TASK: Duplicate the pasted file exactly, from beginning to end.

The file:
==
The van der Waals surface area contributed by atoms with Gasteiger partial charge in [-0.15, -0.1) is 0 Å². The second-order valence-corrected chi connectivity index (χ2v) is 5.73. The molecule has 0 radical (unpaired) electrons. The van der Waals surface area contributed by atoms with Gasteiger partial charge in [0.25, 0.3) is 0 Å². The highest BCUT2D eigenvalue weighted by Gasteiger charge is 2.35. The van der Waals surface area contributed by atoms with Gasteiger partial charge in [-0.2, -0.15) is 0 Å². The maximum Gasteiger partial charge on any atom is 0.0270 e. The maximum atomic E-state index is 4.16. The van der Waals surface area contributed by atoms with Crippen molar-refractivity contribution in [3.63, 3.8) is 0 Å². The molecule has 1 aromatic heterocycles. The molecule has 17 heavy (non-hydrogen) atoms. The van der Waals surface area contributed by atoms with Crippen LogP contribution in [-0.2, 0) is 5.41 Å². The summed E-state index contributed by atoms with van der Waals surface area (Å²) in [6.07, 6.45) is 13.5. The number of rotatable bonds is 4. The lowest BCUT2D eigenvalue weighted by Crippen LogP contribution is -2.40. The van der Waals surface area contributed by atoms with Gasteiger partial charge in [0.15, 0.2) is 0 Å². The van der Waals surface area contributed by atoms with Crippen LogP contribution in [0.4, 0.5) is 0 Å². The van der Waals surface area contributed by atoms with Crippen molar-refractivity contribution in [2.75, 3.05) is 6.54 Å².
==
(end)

The van der Waals surface area contributed by atoms with Gasteiger partial charge in [-0.15, -0.1) is 0 Å². The second-order valence-corrected chi connectivity index (χ2v) is 5.73. The molecule has 0 radical (unpaired) electrons. The van der Waals surface area contributed by atoms with Gasteiger partial charge in [0.25, 0.3) is 0 Å². The highest BCUT2D eigenvalue weighted by Gasteiger charge is 2.35. The van der Waals surface area contributed by atoms with Gasteiger partial charge in [-0.2, -0.15) is 0 Å². The maximum Gasteiger partial charge on any atom is 0.0270 e. The maximum atomic E-state index is 4.16. The van der Waals surface area contributed by atoms with Crippen molar-refractivity contribution in [3.63, 3.8) is 0 Å². The molecule has 1 aromatic heterocycles. The molecule has 17 heavy (non-hydrogen) atoms. The van der Waals surface area contributed by atoms with Crippen LogP contribution in [-0.2, 0) is 5.41 Å². The summed E-state index contributed by atoms with van der Waals surface area (Å²) in [6.07, 6.45) is 13.5. The number of rotatable bonds is 4. The lowest BCUT2D eigenvalue weighted by Crippen LogP contribution is -2.40. The van der Waals surface area contributed by atoms with Gasteiger partial charge in [0.15, 0.2) is 0 Å². The van der Waals surface area contributed by atoms with Crippen LogP contribution in [0.4, 0.5) is 0 Å². The van der Waals surface area contributed by atoms with Crippen molar-refractivity contribution in [2.75, 3.05) is 6.54 Å².